When an employee files a complaint against an employer with the Equal Employment Opportunity Commission (EEOC) or a similar state agency, an investigation may follow. Employers need to know their rights during an EEOC investigation.
Each investigative agency has its own rules, procedures, and policies for conducting investigations which can vary considerably, as can the method of appealing any adverse agency decision to the court system. As a general rule, the agency is entitled to relevant documentation and to interview employees and other individuals who may have relevant information.
It is in an employer’s best interest to cooperate with the agency during an investigation, remaining polite and professional throughout the process. Involving an employment law attorney as quickly as possible to interview witnesses, review policies and personnel files is a good idea. It is important for employers to consult with legal counsel experienced with the particular agency involved in the investigation.
Agency investigations are typically governed by the administrative process which follows the regulations and statutes applicable to the agency. Generally, following a complaint, a random inquiry, or an incident or accident, the agency begins an investigation which may progress through multiple procedural steps to a final determination which may be appealable to the courts.
The EEOC notifies employers that a charge of discrimination has been filed against them. The charge packet includes the name and contact information of the investigator assigned to the case and probably an offer to submit the case to voluntary mediation. Mediation can be helpful to resolve the charge early and more cost effectively, or to obtain early informal discovery from the charging party.
If mediation is not chosen, the case proceeds to an investigation. A critical piece of the investigation is the written statement of position documenting the employer’s side of the story. One of the easiest ways for an employer to ruin a case that goes to trial is to give a reason for termination different than that set out in the EEOC position statement.
While the investigation may also include requests for documents, an on-site visit, or contact information for witness interviews of management and non-management personnel, these requests still must comply with basic notions of relevancy and discoverability, so employers should consult with legal counsel before complying.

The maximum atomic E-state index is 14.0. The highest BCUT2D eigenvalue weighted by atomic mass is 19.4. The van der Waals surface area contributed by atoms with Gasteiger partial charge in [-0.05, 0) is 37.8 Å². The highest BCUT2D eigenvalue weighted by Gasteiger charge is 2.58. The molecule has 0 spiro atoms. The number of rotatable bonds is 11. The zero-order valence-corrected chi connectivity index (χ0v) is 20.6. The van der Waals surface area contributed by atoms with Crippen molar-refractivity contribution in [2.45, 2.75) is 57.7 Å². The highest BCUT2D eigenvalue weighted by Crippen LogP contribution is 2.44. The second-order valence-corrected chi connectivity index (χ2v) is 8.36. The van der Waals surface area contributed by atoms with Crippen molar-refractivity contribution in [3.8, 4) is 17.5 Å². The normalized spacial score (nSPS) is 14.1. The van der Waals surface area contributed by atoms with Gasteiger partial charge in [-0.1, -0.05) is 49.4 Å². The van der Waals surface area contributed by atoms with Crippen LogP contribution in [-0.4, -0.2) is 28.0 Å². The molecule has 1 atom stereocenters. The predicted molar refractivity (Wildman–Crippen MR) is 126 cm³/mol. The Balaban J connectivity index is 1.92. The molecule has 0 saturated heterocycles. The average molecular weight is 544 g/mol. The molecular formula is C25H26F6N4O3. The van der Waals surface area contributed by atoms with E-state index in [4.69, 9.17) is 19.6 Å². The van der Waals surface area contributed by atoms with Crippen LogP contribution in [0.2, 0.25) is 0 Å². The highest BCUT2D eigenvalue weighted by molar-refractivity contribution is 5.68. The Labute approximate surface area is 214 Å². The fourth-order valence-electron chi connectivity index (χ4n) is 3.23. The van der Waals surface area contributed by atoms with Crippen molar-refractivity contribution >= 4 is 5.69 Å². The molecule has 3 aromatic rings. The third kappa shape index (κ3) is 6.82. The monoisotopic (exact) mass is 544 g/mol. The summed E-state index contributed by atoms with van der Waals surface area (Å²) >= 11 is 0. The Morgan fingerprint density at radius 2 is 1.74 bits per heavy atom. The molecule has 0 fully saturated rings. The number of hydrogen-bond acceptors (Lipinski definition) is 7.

After the Investigation
Once the investigator has completed the investigation, the EEOC will make a determination. If the EEOC determines that there is no reasonable cause to believe that discrimination occurred, the charging employee will be issued a letter called a Dismissal and Notice of Rights that notifies the charging party of the right to file a lawsuit in federal court within 90 days from the date of receipt of the letter. A copy of this document is also sent to the employer.
If the EEOC determines there is reasonable cause to believe discrimination has occurred, both employer and employee will be issued a Letter of Determination stating that there is reason to believe that discrimination occurred and inviting the parties to resolve the charge through an informal conciliation process. The EEOC has a legal duty to attempt conciliation before filing a formal complaint.
The conciliation process offers a quicker resolution to a claim and may possibly help an employer avoid litigation and unwanted publicity, saving time and expenses associated with a lawsuit. The conciliation process allows an employer to negotiate with the EEOC as to how the employer might alter its practices to comply with the law, as well as what remedies will be provided to aggrieved individuals. However, an employer is not obligated to resolve the employee’s claim through conciliation.
The EEOC has the authority to file a lawsuit in federal court or issue the same Notice of Right to Sue, releasing the employee to file his or her own lawsuit within 90 days if conciliation fails.
Challenging the EEOC
Employers have the right to challenge the EEOC’s lawsuit and compel the EEOC to reopen the conciliation process if they believe the EEOC moved too quickly through the conciliation process and initiated a lawsuit without giving the employer an opportunity to respond to a settlement offer from the EEOC with a counter offer.
If an employer believes that the EEOC rushed to file a lawsuit, it would be wise to file a motion to dismiss or stay the lawsuit until the EEOC has fully engaged in and completed the conciliation process. If conciliation does not provide a settlement between the parties, then the subsequent lawsuit will require an employer to address the implications of the EEOC’s investigation, including the EEOC Determination Letter, since this information may potentially be admitted as evidence at time of trial.
The information on this website is intended as general legal information only and should not form the basis of legal advice of any kind. Individuals seeking specific legal advice should consult a lawyer.